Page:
Headline news scandals that include preventable employee behavior — case in point, News Corporation — are always helpful for justifying training budgets. Even if your work is far from the publishing industry, hedge fund or media arena, the very public closing of a business unit certainly supports the case for skill and knowledge reinforcement on ethics. This is one of those topics where sending out a policy may satisfy some internal, or external, compliance requirement but is unlikely to fill a training need.
On-the-job training gets a bad rap. It conjures up an image of being thrown to the fire to sink or swim. Employees should be able to figure everything out and absorb needed information by osmosis. The impression is pretty accurate. Too many times people are left clueless and just as frustrated as the boss who does not see results.
It’s not always easy to determine whether a management skill gap requires coaching or training. During the past few weeks I’ve been presented with a few situations that required review to identify the best approach.
It’s well past the start of summer, but does workplace training take a holiday too? Each year in July and August, class scheduling seems to slow. The common rationales: “We need to work around all those vacations.” “What day is the company picnic?” “Who wants to do training during the slow season?” “It’s too hot.”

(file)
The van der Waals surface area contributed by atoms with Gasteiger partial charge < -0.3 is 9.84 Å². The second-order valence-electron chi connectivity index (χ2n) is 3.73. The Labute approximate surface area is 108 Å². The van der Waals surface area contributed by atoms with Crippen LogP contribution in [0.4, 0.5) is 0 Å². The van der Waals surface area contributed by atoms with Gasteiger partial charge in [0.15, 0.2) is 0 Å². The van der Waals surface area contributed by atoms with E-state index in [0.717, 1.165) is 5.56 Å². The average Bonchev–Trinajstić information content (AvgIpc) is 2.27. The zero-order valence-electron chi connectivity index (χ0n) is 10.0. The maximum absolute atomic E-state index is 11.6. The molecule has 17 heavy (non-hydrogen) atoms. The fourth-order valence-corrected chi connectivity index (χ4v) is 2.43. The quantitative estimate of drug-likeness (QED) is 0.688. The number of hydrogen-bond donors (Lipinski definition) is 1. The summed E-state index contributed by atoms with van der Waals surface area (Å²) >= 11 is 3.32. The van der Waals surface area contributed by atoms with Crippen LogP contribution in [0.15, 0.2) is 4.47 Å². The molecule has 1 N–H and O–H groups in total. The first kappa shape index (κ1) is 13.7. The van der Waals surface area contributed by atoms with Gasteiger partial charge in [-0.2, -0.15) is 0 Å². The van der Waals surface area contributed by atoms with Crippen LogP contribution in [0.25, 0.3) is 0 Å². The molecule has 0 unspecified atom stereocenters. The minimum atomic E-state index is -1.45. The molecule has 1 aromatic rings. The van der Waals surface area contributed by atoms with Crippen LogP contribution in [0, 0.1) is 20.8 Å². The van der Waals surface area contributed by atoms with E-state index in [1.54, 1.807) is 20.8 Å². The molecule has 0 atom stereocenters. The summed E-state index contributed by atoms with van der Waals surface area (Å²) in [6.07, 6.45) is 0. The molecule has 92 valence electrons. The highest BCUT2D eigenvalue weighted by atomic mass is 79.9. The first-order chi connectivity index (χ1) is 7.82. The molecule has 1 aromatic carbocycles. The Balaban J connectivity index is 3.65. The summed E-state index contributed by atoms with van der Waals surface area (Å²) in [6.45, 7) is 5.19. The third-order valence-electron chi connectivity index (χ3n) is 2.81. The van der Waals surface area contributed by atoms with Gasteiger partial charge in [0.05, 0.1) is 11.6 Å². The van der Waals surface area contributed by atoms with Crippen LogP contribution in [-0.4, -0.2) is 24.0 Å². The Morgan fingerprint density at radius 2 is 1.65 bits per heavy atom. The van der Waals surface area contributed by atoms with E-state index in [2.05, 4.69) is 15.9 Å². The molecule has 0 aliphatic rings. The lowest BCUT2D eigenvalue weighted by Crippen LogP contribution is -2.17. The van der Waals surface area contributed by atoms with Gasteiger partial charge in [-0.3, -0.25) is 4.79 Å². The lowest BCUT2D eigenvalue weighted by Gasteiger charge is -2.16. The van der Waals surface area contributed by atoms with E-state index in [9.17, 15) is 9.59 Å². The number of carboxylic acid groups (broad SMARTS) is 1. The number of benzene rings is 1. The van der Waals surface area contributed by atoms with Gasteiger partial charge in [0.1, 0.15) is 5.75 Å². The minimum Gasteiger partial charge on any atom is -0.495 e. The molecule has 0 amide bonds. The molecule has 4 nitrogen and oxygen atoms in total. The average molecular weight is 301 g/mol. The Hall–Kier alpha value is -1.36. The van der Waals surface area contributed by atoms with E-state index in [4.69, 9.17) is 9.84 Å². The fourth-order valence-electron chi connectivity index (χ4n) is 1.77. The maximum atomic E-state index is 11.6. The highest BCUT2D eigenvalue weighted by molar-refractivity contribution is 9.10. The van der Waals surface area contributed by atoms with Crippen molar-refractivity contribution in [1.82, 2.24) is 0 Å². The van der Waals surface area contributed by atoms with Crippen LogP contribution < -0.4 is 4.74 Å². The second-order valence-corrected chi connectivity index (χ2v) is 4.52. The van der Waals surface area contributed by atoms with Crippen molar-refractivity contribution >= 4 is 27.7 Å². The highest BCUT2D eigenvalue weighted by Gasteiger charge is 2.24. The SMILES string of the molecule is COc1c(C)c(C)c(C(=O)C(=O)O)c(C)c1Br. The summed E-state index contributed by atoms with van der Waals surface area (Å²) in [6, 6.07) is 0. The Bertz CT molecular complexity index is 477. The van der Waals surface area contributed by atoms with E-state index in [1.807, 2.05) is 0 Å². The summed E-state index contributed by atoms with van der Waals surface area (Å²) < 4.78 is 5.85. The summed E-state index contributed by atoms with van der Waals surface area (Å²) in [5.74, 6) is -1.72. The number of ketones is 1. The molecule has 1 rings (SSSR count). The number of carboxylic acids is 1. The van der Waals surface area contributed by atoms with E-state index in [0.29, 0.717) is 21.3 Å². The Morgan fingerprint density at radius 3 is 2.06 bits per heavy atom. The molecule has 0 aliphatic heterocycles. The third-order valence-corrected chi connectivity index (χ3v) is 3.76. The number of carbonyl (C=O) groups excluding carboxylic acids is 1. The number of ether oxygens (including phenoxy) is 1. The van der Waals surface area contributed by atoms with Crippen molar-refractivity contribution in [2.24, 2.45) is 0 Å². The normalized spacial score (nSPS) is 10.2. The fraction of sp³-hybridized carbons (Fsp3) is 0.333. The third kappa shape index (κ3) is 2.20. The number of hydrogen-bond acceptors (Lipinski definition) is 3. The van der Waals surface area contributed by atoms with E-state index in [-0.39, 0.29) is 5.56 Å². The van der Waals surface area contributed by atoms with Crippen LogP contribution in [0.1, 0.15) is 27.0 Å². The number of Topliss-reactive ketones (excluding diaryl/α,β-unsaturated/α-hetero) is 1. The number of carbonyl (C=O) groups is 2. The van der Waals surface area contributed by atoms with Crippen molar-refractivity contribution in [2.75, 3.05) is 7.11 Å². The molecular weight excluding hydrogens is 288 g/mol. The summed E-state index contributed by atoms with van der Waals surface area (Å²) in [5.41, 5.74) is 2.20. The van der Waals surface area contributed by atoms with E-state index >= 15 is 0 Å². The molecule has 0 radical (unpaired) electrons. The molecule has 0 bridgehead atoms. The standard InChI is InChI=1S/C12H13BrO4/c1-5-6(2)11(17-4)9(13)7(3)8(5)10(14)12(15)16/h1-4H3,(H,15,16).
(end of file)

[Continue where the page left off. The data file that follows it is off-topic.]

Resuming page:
When did new employee orientation become onboarding? I’m not sure, but the concept has taken hold to describe a more comprehensive process than sitting an employee down on day one to fill out I-9 and W-4 forms.
“Tell me and I forget. Teach me and I remember. Involve me and I learn.” — Benjamin Franklin
It’s a safe bet that your company would benefit from some form of training on communications. When I sit down with a CEO to discuss training, the subject will inevitably pop up on the short list of must-have classes. The key to identifying the true need is to differentiate between breakdowns in processes and skill gaps.
Whether training is conducted online or in person, video glitches can wreak havoc on a presentation. My first significant training mishap occurred early in my career. As the Safety and Security Supervisor in a manufacturing facility I had persuaded my boss to purchase what seemed to be an expensive video on hearing protection. With new standards, I thought it would be a good way to reach the 1,300-plus employees working shifts around the clock.
Trainers will often identify whether an individual has completed level one of a technical program before moving to level two — but just as often they fail to go back to basics of cataloging employee knowledge before training begins. Big mistake — here's a personal tale that explains why.
A: Don’t save coaching for a special event.